So, when’s the last time you saw one of these? Here in the salty Midwest even the once-numerous ’80s Diplomats, Gran Furys and flossy Fifth Avenues are pretty much extinct, so I was happy to see this ’79 LeBaron coupe at the Trains, Planes and Automobiles show in historic Geneseo, IL, back in September of 2012. It looked very nice in black with red interior-a classic combo in your author’s opinion.
The VIP displaced the Sport Fury as the top big Plymouth in 1966, one year after the LTD and Caprice. And just like its competition, the VIP had the soon-to-be-typical chrome additions, plusher interior, vinyl roof and wood-grained dash and door panels. Although clearly a member of the Fury line, the VIP received its own special brochure apart from the Sport Fury and Furys III, II and I. Initially available only as a four-door hardtop (a hardtop coupe came later), it was marketed as a Plymouth for folks who wanted the finer things in life. Despite gilding the lily of the already well-equipped Sport Fury, the VIP looked as good as any of the other 1966 Mopar full-sizers, thanks to design chief Elwood Engel’s attractive square-rigged styling.
But only about 12,000 were built, compared to over 100,000 LTDs and 181,000 Caprices. And while it was, in your author’s opinion, as attractive and well-appointed as its cross-town rivals, it never broke 20,000 units during its existence from 1966 to 1969. A shame.
But new plans were afoot for the ’67 model year. While the ’66 Plymouths were most attractive in your author’s opinion, their squared-off styling was a little out of style with the advent of GM’s swoopy 1965 Chevrolets.
The 1960 Imperial was thoroughly restyled, along with its less prestigious corporate siblings. The 1959’s toothsome front end was replaced in favor of a smoother visage. Overall lines were smoother too, especially on the two-door Southampton and Crown convertible.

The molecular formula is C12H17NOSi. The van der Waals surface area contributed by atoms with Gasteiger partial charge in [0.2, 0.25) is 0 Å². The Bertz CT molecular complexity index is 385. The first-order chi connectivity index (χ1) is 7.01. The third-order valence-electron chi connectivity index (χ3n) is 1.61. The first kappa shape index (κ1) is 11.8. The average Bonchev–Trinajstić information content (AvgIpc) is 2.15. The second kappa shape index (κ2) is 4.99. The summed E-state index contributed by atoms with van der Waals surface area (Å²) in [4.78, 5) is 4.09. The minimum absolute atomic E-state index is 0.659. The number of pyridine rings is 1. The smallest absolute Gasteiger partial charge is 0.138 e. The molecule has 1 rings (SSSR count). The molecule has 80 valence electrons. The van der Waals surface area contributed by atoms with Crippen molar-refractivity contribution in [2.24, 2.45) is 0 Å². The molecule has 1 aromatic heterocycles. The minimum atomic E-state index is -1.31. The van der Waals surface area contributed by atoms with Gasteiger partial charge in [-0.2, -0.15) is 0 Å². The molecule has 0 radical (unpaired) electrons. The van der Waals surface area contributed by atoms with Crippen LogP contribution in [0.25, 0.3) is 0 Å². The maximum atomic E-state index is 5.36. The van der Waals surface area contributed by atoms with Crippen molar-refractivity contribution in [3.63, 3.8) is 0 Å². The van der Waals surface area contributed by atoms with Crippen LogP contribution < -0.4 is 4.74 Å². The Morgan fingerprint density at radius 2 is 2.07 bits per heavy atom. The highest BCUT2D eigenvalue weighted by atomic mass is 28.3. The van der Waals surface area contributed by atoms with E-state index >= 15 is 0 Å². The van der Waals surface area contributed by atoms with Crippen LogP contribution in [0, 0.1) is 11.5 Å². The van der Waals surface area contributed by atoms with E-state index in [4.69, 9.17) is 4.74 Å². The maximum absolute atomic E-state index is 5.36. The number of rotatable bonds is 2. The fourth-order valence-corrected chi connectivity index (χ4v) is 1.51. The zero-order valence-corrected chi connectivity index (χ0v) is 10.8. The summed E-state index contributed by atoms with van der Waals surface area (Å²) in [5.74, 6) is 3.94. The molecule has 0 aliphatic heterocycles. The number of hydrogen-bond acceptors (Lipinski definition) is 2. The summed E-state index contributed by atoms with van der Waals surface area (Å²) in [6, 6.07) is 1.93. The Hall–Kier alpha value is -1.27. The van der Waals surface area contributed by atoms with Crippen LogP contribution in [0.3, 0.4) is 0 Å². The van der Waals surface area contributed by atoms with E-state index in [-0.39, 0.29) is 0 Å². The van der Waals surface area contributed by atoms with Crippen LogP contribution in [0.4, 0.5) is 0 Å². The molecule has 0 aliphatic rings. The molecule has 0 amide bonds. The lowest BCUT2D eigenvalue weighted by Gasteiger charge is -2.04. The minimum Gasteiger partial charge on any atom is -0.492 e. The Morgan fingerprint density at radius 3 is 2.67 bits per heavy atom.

Time for another trip in the Wayback machine to look at the 1981-83 Imperial, courtesy of my friend Jim Smith. He thoughtfully took pictures of brand new luxury cars back when Brougham was still in, the tops were padded and opera lamps were expected!
The 1981 Imperial was Lee Iacocca’s last try at the Continental Mark III formula: Long, low, sleek, with every available convenience, a long hood, a short deck, and Broughamed out to the gills.
Valiant. Speak the name to anyone who grew up in the Sixties and it will almost certainly prompt a ton of memories, both good and bad: “Oh, my Aunt Becky and Uncle Sid had one, it was the toughest car they ever had!” Or, “I drove one in high school, got it for $100 off a shady used car lot and it was the dullest, slowest car I ever owned!” In approximately 95% of these circumstances, these memories will be prefaced by the words Plymouth Valiant–and indeed, Valiants were Plymouths from 1961 through 1976–but not in its inaugural year in 1960. Yes, 1960, a Buck Rogers year for sure! It was also The Year Of The Compacts: Corvair, Falcon, and of course, Valiant.
It’s funny, ever since I stopped regularly writing two years or so ago, I keep stumbling on old photo files and finding cars shot years ago that I totally forgot about. Whenever I see an interesting old car, I get all excited and think “I will write this up tonight! It’s so cool!” Then three or four years go by. Such is the case with this 1969 full-size Plymouth. Continue Reading →